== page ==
|If there is something to desire|
|Written by Peter J. Leithart|
|Wednesday, 28 April 2010 12:28|
Vera Pavlova (b. 1963) has published over a dozen collections of poems in Russian. She came rather late to poetry. In her youth, she studied music, and began writing poetry in her early 20s while she was in the maternity ward after giving birth to her first child. Her first collection of poems in English (translated by her husband Steven Seymour), If There Is Something To Desire, was published earlier this year, and several of her poems were published in the January 2010 issue of Poetry.
In English translation, Pavlova’s poems are distinctive in form and tone. They are typically very brief, usually untitled, with a gently sardonic tone. In one poem, she reflects on the difficulty her parents, both virgins at marriage, had in making her:
It was scary for them to make me.
She learned those lessons well. Her poetry is weird, painful, and often humorous.
A number of her poems are love poems to her husband. She deals with large issues, but does so so quietly that an inattentive reader may miss the seriousness of the theme. In one example:
I am in love, hence free to live
Pavlova links being and freedom: “I am . . . hence free,” and the experience that binds being and freedom is the experience of love. The translation neatly captures the connection with the doubly alliterative “in love . . . to live.” Contrary to cynics of all ages, Pavlova asserts that love is not bondage but liberation, a liberation that sets the lover free to live. The one liberated by love is freed to live “by heart” and to “improvise caresses.” “By heart” contrasts implicitly with “by rote” or “by the book.” Love implants itself in the heart, and therefore liberates the lover for spontaneous, innovative action. Genuine lovers are free to ignore other objects of love, free to follow the dictates of the heart because the heart is directed toward something definite.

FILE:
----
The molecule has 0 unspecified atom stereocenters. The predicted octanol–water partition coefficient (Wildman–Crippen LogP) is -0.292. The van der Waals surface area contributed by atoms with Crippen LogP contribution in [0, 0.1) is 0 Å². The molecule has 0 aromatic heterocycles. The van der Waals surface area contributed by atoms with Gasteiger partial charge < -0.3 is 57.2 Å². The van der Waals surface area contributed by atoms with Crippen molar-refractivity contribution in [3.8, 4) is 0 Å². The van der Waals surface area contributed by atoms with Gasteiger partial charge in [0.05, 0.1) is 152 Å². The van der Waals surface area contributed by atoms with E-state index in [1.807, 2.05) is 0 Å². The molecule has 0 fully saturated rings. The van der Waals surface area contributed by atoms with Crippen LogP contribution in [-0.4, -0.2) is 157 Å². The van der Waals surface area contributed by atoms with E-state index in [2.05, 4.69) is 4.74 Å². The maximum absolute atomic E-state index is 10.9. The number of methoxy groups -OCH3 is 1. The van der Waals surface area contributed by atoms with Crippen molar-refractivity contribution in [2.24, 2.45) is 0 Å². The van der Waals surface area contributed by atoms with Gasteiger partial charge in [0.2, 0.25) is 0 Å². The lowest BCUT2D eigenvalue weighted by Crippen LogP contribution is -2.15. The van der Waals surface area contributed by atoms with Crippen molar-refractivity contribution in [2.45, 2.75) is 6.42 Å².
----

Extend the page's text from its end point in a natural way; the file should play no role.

For Pavlova, love breaks through what appears to be a commonsensical opposition of spontaneity and limit. “Follow your heart” is paralyzing advice to someone whose heart is dazzled by every passing beauty, but to one whose heart is fixed on a singular beloved, the counsel makes much more sense. Someone in love is free to act spontaneously without fearing that spontaneity will collapse into arbitrariness, because love is tied to its object.
As the poem continues, “heart” modulates into “soul,” and Pavlova introduces a paradox of soul and body. When our bodies are full – of food, drink, pain – they are heavy, weighed down. Vacuous bodies are light bodies. Souls, by contrast, are not weighed down by being full; rather, they are liberated to be light, airy, ethereal. In the poem, of course, the fullness of the soul is the fullness of love. Love doesn’t weigh down the soul, but fills it to soar.
With an almost imperceptible shift, Pavlova turns to the persistence of love beyond death. The “agony” of the solo dance is the agony of separation of lovers. Even death, however, doesn’t weigh down the loving soul. In a typically homey image, she imagines her husband’s shirt as both her swaddling clothes and the robe of her resurrected body. From birth to death, and beyond, she is free to love him.
“Love is stronger than death” is not a bad way to summarize that little poem. And the same theme is developed with an even lighter, more humorous touch, in this:
When the very last grief
The love that persists beyond death is not the titanic suicidal love of a Romeo or a Tristan, but a practical, helpful love, a love that helps with the luggage.
Critics have complained that for all her talk of agony and death, there is so little specificity in Pavlova’s poem, so little content to the anguish, that her poems buy their airiness rather cheaply. There’s probably something to that, but that does not detract from the pleasure of her delightfully accessible poems.